Now Doug is together and touring with Dennis Gruenling, whose harp playing has won him accolades from musicians and critics around the world. Backed by the Jewel Tones, Doug and Dennis play traditional blues, West Coast and Texas swing, early rock, country, and roots music.
Dennis Gruenling has earned recognition for his swinging, highly original harmonica sound and style. Drawing from the harmonica and swing sax styles and tradition, Dennis is pushing the boundaries and is pioneering a whole new sound and direction for the harmonica. This is an act that I’m sure will have the attention of all our talented harp players at the blues festival.
The Jewel Tones consist of Andrew Cohman on upright and Fender bass and Devin Neel on drums. Cohman was born in Ohio and raised in Florida. He started playing traditional blues guitar at the age of 15 and switched to the bass at 25. Andrew played the Tampa/St. Pete blues scene until he joined the Jewel Tones in 2011. Neel grew up in Indiana playing piano, then drums by 19. Devin played drums with the Bottom Feeders as well as other local groups, and has toured with Damon Fowler.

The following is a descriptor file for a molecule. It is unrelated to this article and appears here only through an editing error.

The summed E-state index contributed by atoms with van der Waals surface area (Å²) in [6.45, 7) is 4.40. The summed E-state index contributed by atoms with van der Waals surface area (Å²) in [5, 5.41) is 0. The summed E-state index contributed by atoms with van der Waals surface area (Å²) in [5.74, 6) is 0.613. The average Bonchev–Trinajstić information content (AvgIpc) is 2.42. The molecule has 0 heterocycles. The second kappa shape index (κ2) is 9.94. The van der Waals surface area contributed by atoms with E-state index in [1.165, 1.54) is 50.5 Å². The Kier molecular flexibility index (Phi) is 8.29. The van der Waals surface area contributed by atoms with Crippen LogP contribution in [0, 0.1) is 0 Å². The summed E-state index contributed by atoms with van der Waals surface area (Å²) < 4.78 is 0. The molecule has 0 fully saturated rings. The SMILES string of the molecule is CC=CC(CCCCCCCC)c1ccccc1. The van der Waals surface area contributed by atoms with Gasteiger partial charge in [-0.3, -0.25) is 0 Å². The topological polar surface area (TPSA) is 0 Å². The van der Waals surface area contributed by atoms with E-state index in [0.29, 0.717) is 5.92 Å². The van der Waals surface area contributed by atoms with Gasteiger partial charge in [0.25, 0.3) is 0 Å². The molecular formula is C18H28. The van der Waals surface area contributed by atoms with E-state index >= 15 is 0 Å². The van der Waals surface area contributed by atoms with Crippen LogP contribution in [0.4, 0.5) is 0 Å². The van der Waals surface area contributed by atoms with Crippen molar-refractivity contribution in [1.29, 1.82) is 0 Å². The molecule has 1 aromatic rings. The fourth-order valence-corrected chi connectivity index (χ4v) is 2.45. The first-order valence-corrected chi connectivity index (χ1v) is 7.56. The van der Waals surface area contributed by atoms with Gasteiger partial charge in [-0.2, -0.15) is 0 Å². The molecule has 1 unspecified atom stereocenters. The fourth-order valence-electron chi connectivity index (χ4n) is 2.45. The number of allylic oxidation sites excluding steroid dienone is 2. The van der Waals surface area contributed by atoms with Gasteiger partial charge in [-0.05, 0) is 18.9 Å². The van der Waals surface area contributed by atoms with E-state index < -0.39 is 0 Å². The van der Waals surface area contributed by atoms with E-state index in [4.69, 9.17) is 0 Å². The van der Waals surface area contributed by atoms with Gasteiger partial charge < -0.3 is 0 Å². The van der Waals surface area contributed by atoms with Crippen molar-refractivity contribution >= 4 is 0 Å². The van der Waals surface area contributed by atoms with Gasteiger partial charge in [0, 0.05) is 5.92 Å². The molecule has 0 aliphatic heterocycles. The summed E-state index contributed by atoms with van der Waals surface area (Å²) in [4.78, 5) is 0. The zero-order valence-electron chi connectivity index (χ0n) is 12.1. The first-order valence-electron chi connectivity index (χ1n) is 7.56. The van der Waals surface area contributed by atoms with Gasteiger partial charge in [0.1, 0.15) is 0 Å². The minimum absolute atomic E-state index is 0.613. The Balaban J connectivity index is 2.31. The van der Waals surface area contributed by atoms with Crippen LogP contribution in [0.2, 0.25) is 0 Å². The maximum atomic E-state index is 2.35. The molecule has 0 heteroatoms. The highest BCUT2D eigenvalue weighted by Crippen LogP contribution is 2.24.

– Ellen Clow
Nick Moss Band, 9 p.m.
Nick Moss began playing bass at an early age, and by the time he graduated from high school, he was in demand in the Chicago blues scene. He played with Jimmy Dawkins and later was asked to play bass in Willie “Big Eyes” Smith’s Legendary Blues Band. It was Willie’s idea for Nick to switch from bass to guitar. Then he played guitar for three years in Jimmy Rogers’ band. These apprenticeships served him well when he started his own band, Nick Moss & the Flip-Tops, in 1999, and began writing and recording an acclaimed series of albums for his own Blue Bella label.